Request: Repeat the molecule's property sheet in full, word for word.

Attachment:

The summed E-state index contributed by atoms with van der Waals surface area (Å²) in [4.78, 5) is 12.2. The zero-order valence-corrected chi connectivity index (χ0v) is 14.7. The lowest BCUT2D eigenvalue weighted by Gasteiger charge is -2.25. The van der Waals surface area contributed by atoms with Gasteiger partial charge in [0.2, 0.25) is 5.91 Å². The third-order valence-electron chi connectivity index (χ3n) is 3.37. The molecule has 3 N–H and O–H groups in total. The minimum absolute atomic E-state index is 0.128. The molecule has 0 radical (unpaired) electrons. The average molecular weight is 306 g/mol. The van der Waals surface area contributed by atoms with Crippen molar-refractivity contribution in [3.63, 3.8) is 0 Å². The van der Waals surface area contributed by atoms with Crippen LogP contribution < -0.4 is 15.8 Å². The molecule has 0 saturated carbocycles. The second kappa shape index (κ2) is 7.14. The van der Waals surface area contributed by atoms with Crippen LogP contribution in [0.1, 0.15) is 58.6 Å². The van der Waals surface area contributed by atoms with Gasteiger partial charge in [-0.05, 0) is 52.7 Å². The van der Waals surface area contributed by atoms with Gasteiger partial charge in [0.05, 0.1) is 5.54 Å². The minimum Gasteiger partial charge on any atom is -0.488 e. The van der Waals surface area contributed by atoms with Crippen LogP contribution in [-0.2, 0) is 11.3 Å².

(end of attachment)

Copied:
The summed E-state index contributed by atoms with van der Waals surface area (Å²) in [4.78, 5) is 12.2. The zero-order valence-corrected chi connectivity index (χ0v) is 14.7. The lowest BCUT2D eigenvalue weighted by Gasteiger charge is -2.25. The van der Waals surface area contributed by atoms with Gasteiger partial charge in [0.2, 0.25) is 5.91 Å². The third-order valence-electron chi connectivity index (χ3n) is 3.37. The molecule has 3 N–H and O–H groups in total. The minimum absolute atomic E-state index is 0.128. The molecule has 0 radical (unpaired) electrons. The average molecular weight is 306 g/mol. The van der Waals surface area contributed by atoms with Crippen molar-refractivity contribution in [3.63, 3.8) is 0 Å². The van der Waals surface area contributed by atoms with Crippen LogP contribution < -0.4 is 15.8 Å². The molecule has 0 saturated carbocycles. The second kappa shape index (κ2) is 7.14. The van der Waals surface area contributed by atoms with Crippen LogP contribution in [0.1, 0.15) is 58.6 Å². The van der Waals surface area contributed by atoms with Gasteiger partial charge in [-0.05, 0) is 52.7 Å². The van der Waals surface area contributed by atoms with Gasteiger partial charge in [0.05, 0.1) is 5.54 Å². The minimum Gasteiger partial charge on any atom is -0.488 e. The van der Waals surface area contributed by atoms with Crippen LogP contribution in [-0.2, 0) is 11.3 Å².